Quico Cañamas, Operations Manager from Cañamas Hermanos, and Fruit Today covered some of the hottest topics for the sector in this interview.
Competition, sustainability, re-structuring, strengths, but also some of the system’s incongruities were the topics covered in our chat.
Are we going to need smaller volumes to ensure that the campaigns work well? What do you think we learnt from the previous campaign?
Last year we reach the third record figure for exports and the most important problem we had involved the use of the fruit and its organoleptic quality, which meant that we were not the first option for the European large-scale distributors.
Some crops in Spain have had their offer restructured or are in the process of doing this (strawberries reached 10,000 h and are now at 6,000 h and there are grubbing operations for stone fruit in process). Do you think that we should be thinking about this possibility?
I think that the offer is self-regulating and, therefore, it does not have to be done artificially. Our sector is slowly but surely becoming organised, with an increasing trend towards large farms and a gradual disappearance of smallholdings. The market itself acts intelligently: the elements that are worthwhile remain and the ones that aren’t tend to disappear.
Do you feel that after many meetings, articles and debates last year, the homework has been done to ensure that the sector does not suffer again?
I think that we have made the sector aware that together it is more powerful than each company fighting their wars on their own, and as long as this union remains fruitful, we will be stronger and more compact. In the end, we must understand that the main enemy is not Spanish produce, but rather non-European produce, because it has a head start in costs, treatments and in requirements.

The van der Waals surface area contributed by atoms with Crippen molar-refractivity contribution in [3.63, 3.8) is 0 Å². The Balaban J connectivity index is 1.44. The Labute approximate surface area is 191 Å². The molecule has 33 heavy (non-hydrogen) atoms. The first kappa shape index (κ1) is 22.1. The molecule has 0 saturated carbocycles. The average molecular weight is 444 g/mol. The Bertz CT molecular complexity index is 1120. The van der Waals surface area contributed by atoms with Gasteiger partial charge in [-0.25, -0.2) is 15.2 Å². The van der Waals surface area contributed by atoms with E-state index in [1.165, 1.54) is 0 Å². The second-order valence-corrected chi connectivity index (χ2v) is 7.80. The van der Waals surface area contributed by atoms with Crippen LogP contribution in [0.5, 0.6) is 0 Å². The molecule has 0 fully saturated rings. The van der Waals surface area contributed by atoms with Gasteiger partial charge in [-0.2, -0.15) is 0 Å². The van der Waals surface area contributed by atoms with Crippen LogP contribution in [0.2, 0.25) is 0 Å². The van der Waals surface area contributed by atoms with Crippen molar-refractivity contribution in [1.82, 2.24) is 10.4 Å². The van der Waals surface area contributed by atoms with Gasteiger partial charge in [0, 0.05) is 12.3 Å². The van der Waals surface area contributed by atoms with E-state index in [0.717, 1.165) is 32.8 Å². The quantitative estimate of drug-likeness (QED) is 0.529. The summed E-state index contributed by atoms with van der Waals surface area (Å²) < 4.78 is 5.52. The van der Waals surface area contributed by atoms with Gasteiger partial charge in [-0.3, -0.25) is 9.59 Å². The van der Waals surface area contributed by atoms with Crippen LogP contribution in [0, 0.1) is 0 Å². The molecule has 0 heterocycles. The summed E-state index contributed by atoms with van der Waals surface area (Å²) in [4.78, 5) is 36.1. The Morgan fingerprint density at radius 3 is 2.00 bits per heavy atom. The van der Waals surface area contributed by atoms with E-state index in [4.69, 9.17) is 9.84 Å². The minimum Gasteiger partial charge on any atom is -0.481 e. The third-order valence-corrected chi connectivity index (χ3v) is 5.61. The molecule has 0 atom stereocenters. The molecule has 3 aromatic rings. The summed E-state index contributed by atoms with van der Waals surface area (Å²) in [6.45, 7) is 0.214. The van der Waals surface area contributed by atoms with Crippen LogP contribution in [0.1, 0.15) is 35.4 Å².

The pressure from the large-scale distributors continues to be very strong and more than one operator comments that the European supermarkets do not understand that this campaign is different. What is your opinion about this?
The European markets, which are perfectly regulated, prefer Spanish produce due to its service, organoleptic quality and its guarantees in terms of food safety. That said, all the markets have some reference prices and we cannot distance ourselves from this margin because we will lose the programmes.
Do you still think that Clemenules and Navelina are two varieties in crisis? The shortage of the former is self-evident and Navelina has not had the best quality and its price in the fields has been maintained.
Yes, I think there is an imbalance between the productive volume, which in a normal situation is around 40% of total production and a seasonal market niche of 25%. Outside these two varieties, there might be other problems, but they are not as deep-seated and significant. And if not, we should wait to see what happens next year. The other varieties do not have an over-supply problem and they work in a more stable way.
South African exporters maintain that they want to see Valencian operators in the great world lobby, WCO, which seven new countries have just joined. What is your opinion?
I think that the WCO does not represent the interests of European agriculture, but rather those of a mercantile lobby that is located in northern Europe and South Africa.
A new pesticide has just been removed, specifically for tackling a foreign pest. What is the sector doing in view of these facts?
I think that it is our moral duty to maintain productions that are more environmentally friendly, but consumers must not forget that the products used are to safeguard the quality and food safety. At times products are demonised, although there is no scientific evidence that they are harmful to health and the truth is that there are important lobbies putting pressure on whether a product is authorised or not. It is a very powerful, complete system of interests.
In Europe, we aspire to a farming system that tends towards social justice, environmental sustainability and that looks after citizens’ health, but at the same time we allow the entry of fruit from third countries that has been treated with products that are banned here. A contradiction in terms, I would say.
Perhaps these higher instances that are quick to defend farming, are really intending is to turn Europe into a continent of services and industry, and leave farming in the hands of developing countries, and nobody realises the danger involved in leaving food in the hands of third parties; it is a strategic pillar of any country.